Shock. Disbelief. Then...Drama! Wailing! Crying! Anger! "WHY did the snow come back? I don't WANT the snow to come back! It has been winter for too long! The snow has been on the ground FOREVVVVVERRRR! Arrgh! Spring is NEVER going to get here!" (I'll be honest, I'm right there with him on the whole idea, but there's something less acceptable about a grown woman collapsing to the floor and wailing about the unending gloom of winter.)

And yet, I have my own fits, my own temper tantrums about the winters of my soul. I trudge through my days with the gray clouds always there, always threatening to send the snow and blowing winds that will force me to my knees once again. Even when they clear for a moment I'm waiting, just waiting for them to move back in again. It feels as if winter has been here forever. What if the world has tilted on its axis and spring doesn't come this time?

Then the warming trend starts. Streams that were bound and frozen start to have trickles of life in them again, snow starts to melt exposing what was underneath. Hope creeps in. Spring? Maybe? And then the clouds descend again. The snow falls and the water stops flowing. Drama. Wailing. Crying. Anger. "I don't get it, God! Why is this happening? It feels like I've been frozen here FOREVER! When is spring coming? IS it coming? Why does it have to be winter for SO LONG?"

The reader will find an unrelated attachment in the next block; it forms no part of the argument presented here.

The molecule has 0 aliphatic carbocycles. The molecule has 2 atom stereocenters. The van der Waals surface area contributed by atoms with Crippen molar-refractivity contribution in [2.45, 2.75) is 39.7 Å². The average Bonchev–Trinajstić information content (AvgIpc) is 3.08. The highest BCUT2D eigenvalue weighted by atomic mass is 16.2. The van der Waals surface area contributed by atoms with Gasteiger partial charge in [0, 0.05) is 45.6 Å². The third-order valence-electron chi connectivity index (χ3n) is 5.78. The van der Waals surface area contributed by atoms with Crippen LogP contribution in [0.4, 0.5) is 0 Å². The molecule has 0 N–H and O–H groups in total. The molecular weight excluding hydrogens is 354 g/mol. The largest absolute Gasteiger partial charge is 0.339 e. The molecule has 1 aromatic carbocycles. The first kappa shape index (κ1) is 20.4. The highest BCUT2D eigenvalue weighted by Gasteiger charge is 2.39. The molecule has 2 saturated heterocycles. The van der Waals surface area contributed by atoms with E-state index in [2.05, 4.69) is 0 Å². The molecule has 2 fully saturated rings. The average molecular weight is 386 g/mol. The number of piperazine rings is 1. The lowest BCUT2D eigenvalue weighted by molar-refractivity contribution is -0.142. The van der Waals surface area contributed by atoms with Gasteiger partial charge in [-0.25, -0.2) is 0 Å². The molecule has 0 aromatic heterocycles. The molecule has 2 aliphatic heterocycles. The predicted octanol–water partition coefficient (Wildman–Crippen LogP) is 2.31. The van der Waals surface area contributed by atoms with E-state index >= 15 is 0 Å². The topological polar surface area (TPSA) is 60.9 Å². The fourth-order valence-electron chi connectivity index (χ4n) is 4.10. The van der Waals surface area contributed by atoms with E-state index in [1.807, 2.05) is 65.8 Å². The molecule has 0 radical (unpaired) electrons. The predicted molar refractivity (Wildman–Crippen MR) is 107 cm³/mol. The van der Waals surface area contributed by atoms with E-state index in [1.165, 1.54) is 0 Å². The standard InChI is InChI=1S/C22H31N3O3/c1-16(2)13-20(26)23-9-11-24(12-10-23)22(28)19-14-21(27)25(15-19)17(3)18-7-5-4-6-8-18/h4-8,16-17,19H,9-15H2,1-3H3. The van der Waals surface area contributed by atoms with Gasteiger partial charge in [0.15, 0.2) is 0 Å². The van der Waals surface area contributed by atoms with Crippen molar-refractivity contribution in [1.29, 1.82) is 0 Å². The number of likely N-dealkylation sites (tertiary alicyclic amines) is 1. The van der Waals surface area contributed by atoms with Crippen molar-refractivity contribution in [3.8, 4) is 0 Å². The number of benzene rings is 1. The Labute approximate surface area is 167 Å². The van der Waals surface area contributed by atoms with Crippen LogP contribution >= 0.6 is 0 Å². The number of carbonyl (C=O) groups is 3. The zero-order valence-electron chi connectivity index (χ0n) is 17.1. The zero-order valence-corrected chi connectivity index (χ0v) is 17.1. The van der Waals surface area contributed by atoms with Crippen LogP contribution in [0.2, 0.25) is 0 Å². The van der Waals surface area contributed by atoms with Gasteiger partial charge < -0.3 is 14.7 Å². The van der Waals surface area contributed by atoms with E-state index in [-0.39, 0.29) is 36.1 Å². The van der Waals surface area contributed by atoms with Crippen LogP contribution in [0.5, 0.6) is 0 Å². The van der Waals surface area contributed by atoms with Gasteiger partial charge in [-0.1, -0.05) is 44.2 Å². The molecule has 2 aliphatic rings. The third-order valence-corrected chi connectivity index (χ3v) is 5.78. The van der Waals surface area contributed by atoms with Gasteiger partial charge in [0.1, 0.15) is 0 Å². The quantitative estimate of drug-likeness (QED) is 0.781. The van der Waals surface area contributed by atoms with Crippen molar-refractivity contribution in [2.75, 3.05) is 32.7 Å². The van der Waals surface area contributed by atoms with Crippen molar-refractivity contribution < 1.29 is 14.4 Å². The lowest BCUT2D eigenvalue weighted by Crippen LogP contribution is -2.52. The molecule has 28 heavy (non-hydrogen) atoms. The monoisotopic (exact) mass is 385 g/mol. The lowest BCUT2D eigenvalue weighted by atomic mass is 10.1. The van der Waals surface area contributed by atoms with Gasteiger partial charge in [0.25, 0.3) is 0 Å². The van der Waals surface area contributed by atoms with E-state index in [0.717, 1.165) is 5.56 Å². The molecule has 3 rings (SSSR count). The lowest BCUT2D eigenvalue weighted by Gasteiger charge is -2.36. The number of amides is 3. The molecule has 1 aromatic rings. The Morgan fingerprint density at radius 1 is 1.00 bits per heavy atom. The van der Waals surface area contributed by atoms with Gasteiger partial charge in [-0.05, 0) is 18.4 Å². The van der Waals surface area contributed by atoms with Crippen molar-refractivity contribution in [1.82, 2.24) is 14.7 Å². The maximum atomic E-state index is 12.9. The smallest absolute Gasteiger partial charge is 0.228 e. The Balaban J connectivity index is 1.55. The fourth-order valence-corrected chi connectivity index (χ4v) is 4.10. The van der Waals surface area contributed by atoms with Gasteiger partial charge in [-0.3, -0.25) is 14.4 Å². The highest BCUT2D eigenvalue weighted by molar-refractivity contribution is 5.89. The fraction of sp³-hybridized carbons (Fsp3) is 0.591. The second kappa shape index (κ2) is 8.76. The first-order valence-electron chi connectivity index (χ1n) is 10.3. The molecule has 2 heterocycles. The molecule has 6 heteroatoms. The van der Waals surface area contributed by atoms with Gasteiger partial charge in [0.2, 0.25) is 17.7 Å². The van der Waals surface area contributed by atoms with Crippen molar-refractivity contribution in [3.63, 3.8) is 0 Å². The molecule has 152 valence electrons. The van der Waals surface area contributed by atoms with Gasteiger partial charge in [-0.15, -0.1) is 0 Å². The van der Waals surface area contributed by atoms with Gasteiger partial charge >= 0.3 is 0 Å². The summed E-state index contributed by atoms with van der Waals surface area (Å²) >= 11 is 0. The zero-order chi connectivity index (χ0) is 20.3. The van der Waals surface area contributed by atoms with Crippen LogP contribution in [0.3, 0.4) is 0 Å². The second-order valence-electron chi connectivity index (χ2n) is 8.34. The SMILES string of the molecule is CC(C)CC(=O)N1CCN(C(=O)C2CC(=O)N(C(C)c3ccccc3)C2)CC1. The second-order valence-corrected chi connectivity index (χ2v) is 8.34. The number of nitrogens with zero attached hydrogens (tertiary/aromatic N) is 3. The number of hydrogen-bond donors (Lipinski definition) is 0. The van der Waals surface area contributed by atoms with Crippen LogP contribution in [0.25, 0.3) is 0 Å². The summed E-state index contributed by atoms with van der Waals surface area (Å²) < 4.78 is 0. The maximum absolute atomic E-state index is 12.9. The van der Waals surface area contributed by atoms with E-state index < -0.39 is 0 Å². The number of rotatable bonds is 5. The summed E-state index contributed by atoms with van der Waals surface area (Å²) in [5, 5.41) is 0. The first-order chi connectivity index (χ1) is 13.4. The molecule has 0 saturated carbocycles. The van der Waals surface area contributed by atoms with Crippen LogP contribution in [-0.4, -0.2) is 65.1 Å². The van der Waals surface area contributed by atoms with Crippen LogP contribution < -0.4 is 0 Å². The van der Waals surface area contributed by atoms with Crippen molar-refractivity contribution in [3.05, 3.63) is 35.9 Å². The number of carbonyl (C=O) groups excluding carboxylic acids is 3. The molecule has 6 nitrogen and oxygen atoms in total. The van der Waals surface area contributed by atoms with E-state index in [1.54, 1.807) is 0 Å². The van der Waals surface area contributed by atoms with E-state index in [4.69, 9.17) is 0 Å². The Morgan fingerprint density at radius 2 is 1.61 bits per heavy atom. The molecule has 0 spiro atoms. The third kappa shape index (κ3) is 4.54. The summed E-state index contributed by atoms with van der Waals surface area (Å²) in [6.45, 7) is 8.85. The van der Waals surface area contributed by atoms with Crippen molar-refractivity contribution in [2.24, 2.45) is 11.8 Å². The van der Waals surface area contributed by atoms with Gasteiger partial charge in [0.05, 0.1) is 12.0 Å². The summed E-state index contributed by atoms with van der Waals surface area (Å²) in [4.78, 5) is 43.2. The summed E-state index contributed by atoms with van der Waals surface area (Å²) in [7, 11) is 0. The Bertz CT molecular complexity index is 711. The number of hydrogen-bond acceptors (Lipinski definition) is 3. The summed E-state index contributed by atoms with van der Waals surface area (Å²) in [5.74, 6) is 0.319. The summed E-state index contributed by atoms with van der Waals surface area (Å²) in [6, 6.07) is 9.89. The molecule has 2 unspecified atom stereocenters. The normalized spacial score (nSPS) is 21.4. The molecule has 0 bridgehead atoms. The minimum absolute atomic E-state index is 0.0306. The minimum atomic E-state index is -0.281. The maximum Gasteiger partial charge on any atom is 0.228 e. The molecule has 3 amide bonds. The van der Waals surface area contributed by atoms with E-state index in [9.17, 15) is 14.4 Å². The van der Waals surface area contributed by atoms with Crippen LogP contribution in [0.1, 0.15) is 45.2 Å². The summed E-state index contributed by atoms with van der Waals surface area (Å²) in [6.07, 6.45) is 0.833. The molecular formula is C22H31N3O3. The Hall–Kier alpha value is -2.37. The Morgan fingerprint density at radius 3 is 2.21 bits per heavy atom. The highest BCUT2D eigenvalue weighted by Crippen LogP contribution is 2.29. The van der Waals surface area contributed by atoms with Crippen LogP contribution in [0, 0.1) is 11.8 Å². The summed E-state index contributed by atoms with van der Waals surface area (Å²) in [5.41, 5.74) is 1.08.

In his book, "Let Your Life Speak," Parker Palmer talks about seeing life not as a manufacturing model in which we must make things happen ourselves, but as an agrarian model, a cycle of seasons and growing. Winter is the time of dormancy, the time of rest that is essential to all living things.

I'll admit, I don't want to see it as essential. I want the sunshine, the growth. I don't like this state of being frozen. But the thaw will come, eventually. And the stream that is newly unbound after a thaw is not the same stream that runs in the middle of the summer. The summer stream is often placid, peaceful, and there's nothing wrong with that. But the unbound stream? The stream that has burst through the ice and runs with the weight of all the winter's snow? That stream rushes with passion and purpose. It shatters obstacles and prepares the land for growth. It carries the excitement of new life.

Winter will end. Spring will come. And grace will be unbound.

Wait for it...

After nearly a year long absence from blogging I am longing to get back into the game. I'll be migrating my old blog over from Wordpress and hopefully the new look and new format will inspire me to get back into the game. I'll also be starting a companion blog of random stuff, my garden, my life, things I'm learning about being a mom. I'm excited!